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5 things to watch as Parliament returns

Politicians have returned to Canberra this week after the 6 week winter recess. The same-sex marriage debate is grabbing the headlines, but there are also a few other things on the agenda for ag to keep an eye on. Here are our top 5 things to watch this session.

1. The fallout from Basin Plan allegations will continue

A fortnight ago now, ABC’s Four Corners program made a string of serious allegations, regarding people taking water they are not entitled to, and governments not effectively policing the Basin Plan.

The revelations have sent many politicians into overdrive, and resulted in four significant reviews or inquiries into the matter.

Industry is calling for calm, arguing that these inquiries should be allowed to run their course. The first Question Time will be an important test of whether this call has been heard.

2. The Government will walk the energy tightrope

The Government is yet to formally respond to the Finkel Review. Navigating through this quagmire is proving a challenge for Prime Minister Malcolm Turnbull and his Minister for Environment and Energy, Josh Frydenberg.

The Finkel Review recommended a Clean Energy Target, which has since become a hot button issue for those on the right of the Coalition – who are arguing clean coal technology must play a role.

Murmurings suggest that the final policy that goes to the Coalition Party Room later this month will be a compromise which includes both options.

Meanwhile, the PM is scheduled to stare down energy executives on Wednesday in a bid to ease price pressure on consumers.

In the interim, the status quo continues for farmers facing mounting energy costs.

3. UK trade under the spotlight

Public hearings concluded on Monday for the Joint Standing Committee on Foreign Affairs, Defence and Trade’s inquiry into Australia’s trading relationship with the United Kingdom.

Trade with the UK is under the spotlight as Australia looks to mitigate Brexit fallout. The National Farmers’ Federation fronted the final hearing on Monday, reinforcing the implications for the farm sector if access to the UK market isn’t secured.

The inquiry will now consider the evidence it has collected and report in coming months.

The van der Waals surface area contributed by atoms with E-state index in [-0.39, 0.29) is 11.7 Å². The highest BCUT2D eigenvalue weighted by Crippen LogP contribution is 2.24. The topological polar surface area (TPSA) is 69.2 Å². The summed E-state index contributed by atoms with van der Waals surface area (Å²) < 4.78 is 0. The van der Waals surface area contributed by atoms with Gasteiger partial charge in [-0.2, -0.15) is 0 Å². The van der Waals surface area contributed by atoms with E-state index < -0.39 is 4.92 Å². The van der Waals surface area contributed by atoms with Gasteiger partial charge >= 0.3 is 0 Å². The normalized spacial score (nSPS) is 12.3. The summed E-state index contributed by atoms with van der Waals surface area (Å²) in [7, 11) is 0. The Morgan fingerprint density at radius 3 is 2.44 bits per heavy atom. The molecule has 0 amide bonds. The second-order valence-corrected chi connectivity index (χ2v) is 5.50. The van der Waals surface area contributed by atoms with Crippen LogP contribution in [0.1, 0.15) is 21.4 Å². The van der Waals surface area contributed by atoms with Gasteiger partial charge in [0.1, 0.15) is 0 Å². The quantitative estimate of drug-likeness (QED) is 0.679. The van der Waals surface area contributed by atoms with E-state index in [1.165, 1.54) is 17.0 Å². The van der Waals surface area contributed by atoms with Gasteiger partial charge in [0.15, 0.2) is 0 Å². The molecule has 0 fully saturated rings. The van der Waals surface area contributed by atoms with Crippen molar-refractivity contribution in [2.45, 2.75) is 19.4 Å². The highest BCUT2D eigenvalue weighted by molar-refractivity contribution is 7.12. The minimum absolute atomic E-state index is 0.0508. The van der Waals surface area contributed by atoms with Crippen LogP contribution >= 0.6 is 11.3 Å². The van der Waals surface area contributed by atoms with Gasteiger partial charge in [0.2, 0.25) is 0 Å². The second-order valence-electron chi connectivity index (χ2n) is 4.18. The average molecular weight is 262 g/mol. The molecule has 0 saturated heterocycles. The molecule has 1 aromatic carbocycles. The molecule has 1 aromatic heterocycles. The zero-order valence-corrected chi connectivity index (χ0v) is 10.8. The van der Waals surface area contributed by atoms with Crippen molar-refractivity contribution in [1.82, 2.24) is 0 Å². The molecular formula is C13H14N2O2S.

NFF representatives Tony Mahar and Scott Kompo-Harms giving evidence to the inquiry on Monday.

4. Citizenship questions to be tested in court

The Senate will refer the case of Senator Matt Canavan to the High Court, for a decision on his eligibility to remain in Parliament.

Senator Canavan stood down from Cabinet after revealing that his mother had signed him up for Italian citizenship without his knowledge. His responsibilities as Minister for Resources and Northern Australia have been taken on by Minister for Agriculture and Water Resources Barnaby Joyce.

Senator Canavan’s announcement follows revelations which saw two Greens senators – Larissa Water and Scott Ludlam – resign from Parliament on similar grounds.

The High Court is also expected to assess how the vacancies caused by the resignation of Greens senators should be filled.

The dramatic turn of events has sparked calls for a broader inquiry into the citizenship status of other parliamentarians, and the test applied by the High Court to Senator Canavan may have consequences as other parliamentarians consider how they measure up to the requirements of Section 44 of the constitution.

5. Committee to probe the benefits of Government going bush

A select committee has been established to investigate best practice approaches to regional development and decentralisation.

The inquiry follows the Government’s controversial decision to relocate the APVMA to Armidale, NSW, and is being supported by stakeholders as a way to improve the process in future.

The Committee is now taking evidence and will release an issues paper at the end of this month which should start an interesting conversation about the role of the Government’s decentralisation policy in growing our regions.

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